Willie O’Ree changed hockey forever on Jan. 18, 1958 when made his debut for the Boston Bruins as the first Black player in the NHL. In celebration of Black History Month and O’Ree’s impact on the sport, “Willie,” a documentary on the Hall-of-Fame player, was made available to more than 15,000 schools and youth sports organizations in the U.S. and Canada.
O’Ree, a descendant of escaped slaves, played 45 games in the NHL before spending 22 years in the minor league. He was 60 years old when he was asked to become the NHL’s diversity ambassador in 1994 — a position he holds to this day. A must-see film, “Willie” tells his journey and pursuit of opportunity. Historic in both its sweep and scope, it’s as relevant today as ever.
The film was accompanied by a turnkey educator’s guide and additional programming, all hosted on LessonsFromWillie.com, which can be used to spur meaningful conversations.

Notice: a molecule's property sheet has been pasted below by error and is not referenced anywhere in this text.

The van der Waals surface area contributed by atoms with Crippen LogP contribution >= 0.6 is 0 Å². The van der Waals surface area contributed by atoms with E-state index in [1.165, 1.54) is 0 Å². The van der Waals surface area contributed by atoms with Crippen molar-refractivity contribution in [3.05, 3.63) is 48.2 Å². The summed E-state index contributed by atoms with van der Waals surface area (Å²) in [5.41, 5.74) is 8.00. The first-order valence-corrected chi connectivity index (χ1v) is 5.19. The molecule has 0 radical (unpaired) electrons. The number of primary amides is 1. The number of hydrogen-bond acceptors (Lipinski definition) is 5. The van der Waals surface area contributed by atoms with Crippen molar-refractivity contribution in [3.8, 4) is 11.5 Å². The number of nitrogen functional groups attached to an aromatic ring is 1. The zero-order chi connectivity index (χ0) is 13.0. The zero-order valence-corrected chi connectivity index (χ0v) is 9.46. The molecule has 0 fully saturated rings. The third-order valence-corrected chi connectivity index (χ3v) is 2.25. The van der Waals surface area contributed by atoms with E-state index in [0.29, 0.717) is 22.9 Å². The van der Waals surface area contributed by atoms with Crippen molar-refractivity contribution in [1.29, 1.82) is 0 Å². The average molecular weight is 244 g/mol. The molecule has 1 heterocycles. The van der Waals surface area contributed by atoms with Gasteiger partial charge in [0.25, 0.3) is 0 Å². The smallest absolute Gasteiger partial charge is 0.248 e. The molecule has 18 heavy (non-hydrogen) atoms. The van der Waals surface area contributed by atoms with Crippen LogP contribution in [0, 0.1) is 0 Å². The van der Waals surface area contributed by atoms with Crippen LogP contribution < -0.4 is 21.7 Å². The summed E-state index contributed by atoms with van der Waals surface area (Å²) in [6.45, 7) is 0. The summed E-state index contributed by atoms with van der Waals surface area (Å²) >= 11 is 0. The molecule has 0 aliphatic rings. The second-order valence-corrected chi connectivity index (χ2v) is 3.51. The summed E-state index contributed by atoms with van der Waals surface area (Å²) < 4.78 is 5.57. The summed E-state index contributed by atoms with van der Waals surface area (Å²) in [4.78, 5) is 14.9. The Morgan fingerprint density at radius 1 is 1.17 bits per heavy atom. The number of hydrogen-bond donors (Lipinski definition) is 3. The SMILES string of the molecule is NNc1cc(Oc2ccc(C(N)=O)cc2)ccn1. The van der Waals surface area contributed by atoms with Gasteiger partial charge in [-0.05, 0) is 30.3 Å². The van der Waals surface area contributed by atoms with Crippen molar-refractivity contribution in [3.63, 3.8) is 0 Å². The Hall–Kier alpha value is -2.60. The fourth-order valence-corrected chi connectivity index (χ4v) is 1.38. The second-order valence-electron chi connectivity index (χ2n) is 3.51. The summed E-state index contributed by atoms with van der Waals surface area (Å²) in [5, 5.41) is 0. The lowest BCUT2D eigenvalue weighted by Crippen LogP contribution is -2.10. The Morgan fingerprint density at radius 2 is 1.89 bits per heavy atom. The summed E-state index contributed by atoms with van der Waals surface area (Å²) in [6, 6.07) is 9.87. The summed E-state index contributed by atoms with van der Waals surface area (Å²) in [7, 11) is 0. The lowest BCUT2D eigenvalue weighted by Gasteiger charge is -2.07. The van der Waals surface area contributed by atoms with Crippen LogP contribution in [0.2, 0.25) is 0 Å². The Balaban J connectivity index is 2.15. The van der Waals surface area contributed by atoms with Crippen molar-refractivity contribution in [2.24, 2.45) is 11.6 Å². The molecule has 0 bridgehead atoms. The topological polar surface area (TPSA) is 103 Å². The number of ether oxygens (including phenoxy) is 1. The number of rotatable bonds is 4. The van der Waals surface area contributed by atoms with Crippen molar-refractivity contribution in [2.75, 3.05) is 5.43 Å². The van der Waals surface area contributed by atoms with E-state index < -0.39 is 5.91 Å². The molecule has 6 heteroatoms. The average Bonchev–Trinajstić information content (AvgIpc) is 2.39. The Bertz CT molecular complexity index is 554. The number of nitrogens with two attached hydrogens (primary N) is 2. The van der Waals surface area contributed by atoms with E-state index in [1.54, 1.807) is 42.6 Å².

“Willie” will be available beyond the classroom, syndicated across 75 percent of the U.S., in partnership with Gray Television. It’ll also air nationally across Canada on TSN. The film will be available for streaming on NBC’s Peacock streaming service — free tier — and on Crackle in the U.S. and Crave in Canada.
This year, from Martin Luther King Jr. Day through February, all NHL players wore a custom helmet decal paying tribute to both Willie and Dr. King and the idea of celebrating equality.